The brake disc or rotor is the main rotating component of the disc brake unit. The wheel is bolted to the rotor and they rotate together, leading some manufacturers to integrate the anti-lock brake system (ABS) tone wheel into the rotor. Since friction between the rotor and brake pads generates great amounts of heat, rotors must be able to withstand high temperatures. The pads are also forced onto the surface of the rotor with potentially thousands of pounds of force, so the rotor must be strong and have a durable surface. The rotors are usually made of cast iron. To reduce weight, some manufacturers use a two part rotor with a cast iron disc and a stamped steel center hat. This style of rotor is called a composite rotor. Some heavy-duty and/or high-performance vehicles have rotors made of reinforced carbon, carbon ceramic, or composite ceramic substances to reduce weight and withstand much higher temperatures.
Since the rotor surfaces are squeezed between two brake pads, any unevenness of the rotor surfaces will cause pulsation of the brakes as the thicker and thinner portions pass between the brake pads. The rotor surfaces must be parallel to each other to avoid this situation. Rotors can fail in two ways: parallelism, which is also called thickness variation, and lateral runout. Parallelism is the most critical condition. If the rotor’s thickness varies by as little a 0.0003″ (0.076 mm), the rotor will tend to push the brake pads outward at any high spots. This tends to create more pressure on the brake pads and slows the vehicle down faster at that point. It also pushes up on the brake pedal as fluid is being forced back to the master cylinder. The result is a pulsation of the brake pedal and a surging of the vehicle while braking, which is usually more noticeable at lower braking speeds.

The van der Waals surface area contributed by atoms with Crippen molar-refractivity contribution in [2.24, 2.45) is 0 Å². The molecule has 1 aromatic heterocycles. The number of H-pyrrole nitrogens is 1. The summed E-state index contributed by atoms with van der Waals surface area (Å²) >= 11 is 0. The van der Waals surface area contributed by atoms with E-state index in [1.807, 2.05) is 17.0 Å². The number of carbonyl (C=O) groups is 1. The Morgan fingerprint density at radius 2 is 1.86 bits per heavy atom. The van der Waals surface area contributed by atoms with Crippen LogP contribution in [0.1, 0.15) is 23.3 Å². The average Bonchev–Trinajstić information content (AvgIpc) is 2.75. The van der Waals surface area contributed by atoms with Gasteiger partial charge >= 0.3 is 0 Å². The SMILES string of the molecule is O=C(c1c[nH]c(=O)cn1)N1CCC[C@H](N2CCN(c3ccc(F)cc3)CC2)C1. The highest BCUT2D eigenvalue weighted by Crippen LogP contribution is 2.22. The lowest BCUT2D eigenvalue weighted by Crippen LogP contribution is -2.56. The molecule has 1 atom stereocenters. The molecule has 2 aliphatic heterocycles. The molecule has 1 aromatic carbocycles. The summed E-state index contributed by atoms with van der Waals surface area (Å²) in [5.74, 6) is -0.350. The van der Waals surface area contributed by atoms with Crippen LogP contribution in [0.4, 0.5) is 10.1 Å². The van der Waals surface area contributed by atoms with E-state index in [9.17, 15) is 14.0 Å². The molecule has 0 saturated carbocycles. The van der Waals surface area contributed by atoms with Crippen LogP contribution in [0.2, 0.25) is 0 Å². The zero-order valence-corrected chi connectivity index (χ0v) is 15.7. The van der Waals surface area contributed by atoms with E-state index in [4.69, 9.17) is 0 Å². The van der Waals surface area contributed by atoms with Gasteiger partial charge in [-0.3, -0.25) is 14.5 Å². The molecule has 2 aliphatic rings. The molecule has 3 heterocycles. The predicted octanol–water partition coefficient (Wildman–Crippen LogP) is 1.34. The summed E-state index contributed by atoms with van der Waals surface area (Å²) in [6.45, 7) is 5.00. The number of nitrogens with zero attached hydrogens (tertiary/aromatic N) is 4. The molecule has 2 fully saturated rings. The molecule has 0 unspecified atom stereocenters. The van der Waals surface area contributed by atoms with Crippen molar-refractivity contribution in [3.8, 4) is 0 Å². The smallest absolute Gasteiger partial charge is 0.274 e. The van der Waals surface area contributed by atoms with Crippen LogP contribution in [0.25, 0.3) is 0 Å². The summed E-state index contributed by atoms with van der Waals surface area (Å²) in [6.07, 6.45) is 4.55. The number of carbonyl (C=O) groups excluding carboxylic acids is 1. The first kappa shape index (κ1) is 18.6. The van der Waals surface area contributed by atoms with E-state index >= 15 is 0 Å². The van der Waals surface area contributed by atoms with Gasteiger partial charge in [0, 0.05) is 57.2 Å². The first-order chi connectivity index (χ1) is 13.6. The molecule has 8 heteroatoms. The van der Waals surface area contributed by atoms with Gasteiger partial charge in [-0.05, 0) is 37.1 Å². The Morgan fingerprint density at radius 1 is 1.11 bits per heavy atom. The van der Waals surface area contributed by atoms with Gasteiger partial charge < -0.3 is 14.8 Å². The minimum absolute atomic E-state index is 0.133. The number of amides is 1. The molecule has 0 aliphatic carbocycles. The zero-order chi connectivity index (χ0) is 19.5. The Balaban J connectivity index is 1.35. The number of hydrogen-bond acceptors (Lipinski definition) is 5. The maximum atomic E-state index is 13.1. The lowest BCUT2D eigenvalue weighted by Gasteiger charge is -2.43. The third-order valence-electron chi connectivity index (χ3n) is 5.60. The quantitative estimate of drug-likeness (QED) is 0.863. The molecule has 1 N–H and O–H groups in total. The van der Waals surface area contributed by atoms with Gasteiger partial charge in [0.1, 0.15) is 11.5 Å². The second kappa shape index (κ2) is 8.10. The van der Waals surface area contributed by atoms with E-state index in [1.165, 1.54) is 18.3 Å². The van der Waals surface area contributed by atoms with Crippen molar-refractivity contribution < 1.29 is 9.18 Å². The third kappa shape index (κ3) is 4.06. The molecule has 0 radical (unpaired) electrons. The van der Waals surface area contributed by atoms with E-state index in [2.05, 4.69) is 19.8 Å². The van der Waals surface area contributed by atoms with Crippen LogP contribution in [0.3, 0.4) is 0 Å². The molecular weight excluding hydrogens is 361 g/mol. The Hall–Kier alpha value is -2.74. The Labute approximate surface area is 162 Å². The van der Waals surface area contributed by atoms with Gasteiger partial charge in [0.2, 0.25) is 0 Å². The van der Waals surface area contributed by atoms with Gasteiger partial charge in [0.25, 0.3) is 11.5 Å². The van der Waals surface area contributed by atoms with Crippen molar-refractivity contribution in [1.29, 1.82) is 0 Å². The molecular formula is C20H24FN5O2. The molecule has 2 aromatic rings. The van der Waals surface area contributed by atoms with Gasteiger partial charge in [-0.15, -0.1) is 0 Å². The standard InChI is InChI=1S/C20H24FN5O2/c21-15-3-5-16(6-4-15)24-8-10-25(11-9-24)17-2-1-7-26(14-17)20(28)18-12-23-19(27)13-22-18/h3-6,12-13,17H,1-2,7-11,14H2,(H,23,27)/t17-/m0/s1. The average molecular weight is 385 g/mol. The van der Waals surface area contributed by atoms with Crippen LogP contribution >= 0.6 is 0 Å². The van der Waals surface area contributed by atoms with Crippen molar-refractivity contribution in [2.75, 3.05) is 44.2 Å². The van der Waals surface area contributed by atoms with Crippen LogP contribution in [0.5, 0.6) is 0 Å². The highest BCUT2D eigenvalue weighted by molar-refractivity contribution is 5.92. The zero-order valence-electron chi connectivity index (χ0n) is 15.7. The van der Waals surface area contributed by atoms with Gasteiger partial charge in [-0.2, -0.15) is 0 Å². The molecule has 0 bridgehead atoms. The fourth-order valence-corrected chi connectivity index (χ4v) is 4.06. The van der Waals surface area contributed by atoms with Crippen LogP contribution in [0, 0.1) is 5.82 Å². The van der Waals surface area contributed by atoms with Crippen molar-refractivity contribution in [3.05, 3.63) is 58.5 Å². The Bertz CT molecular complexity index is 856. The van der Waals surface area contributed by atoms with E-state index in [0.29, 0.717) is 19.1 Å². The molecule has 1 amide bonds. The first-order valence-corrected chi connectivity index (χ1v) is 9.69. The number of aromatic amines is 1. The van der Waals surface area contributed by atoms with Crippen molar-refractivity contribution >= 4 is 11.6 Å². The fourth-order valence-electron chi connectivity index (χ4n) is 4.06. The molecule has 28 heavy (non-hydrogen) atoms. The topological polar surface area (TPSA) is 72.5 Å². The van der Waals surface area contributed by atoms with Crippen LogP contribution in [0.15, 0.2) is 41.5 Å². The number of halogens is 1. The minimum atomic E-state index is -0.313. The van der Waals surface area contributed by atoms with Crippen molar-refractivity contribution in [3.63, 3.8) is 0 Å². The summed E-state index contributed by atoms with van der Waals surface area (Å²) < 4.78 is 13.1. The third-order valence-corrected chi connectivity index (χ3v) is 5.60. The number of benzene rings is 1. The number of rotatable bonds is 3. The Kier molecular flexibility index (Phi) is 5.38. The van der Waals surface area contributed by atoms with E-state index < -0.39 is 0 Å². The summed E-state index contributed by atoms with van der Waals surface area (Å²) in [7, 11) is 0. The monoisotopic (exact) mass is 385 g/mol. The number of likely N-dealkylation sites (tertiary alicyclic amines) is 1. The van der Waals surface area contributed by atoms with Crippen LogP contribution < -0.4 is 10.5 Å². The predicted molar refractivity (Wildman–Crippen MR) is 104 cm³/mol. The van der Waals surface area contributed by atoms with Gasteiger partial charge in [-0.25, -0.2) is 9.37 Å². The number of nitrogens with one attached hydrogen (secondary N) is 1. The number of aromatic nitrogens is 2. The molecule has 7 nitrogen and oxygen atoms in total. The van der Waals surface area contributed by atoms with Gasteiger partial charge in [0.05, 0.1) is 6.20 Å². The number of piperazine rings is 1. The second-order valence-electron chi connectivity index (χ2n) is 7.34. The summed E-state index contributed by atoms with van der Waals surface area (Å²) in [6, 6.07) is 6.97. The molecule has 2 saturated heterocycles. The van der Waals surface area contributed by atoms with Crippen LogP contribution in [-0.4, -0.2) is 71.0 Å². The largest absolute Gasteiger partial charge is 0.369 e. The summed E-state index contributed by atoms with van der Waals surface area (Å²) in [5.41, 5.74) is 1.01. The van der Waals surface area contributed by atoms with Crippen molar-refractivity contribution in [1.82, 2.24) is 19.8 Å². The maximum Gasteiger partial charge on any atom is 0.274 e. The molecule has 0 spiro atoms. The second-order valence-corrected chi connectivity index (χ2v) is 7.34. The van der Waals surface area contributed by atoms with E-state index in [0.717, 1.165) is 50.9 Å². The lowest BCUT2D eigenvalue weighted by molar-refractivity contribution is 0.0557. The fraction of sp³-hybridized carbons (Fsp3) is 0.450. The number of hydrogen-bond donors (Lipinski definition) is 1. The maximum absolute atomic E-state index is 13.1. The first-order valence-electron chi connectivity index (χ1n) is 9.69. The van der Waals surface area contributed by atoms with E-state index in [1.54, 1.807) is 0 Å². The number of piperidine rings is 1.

Lateral runout, also called warpage, is the side-toside movement of the rotor surfaces as the rotor turns. A warped rotor can be within specifications for parallelism but out of specification for lateral runout. Lateral runout tends to move the caliper pistons in the same direction as each other, so brake fluid is not pushed back to the master cylinder. However, the caliper tends to be moved side to side. This movement can cause the steering wheel to shimmy as the warped rotor follows the brake pads, if the lateral runout is greater than about 0.003″ (0.076 mm).
Also, runout causes the pads to rub on high spots of the rotor when the brakes are not being applied, causing uneven wear and/or the depositing of pad material on the rotor, which leads to thickness variation concerns.
For proper operation, rotors must maintain their shape and resist warpage under high heat and pressure conditions. Because of these requirements, they are usually made of cast iron. On motorcycles, rotors are often made of stainless steel for cosmetic reasons. Disc brakes also are equipped with a dust shield to help protect the rotor. Dust shields help keep dust, water, and other road debris away from the inside surface of the rotor. They also can help direct air flow to the rotor to assist with heat transfer to the atmosphere. Dust shields are commonly made of stamped sheet metal, but they also can be made of plastic. Dust shields can become damaged during brake repair so always inspect them for proper clearance before installing the wheel assembly.
Rotors can be warped by improperly torquing the lug nuts. Always use a properly calibrated torque wrench (or the proper torque stick if the shop policy allows) to torque the lug nuts to the manufacturer’s specified torque.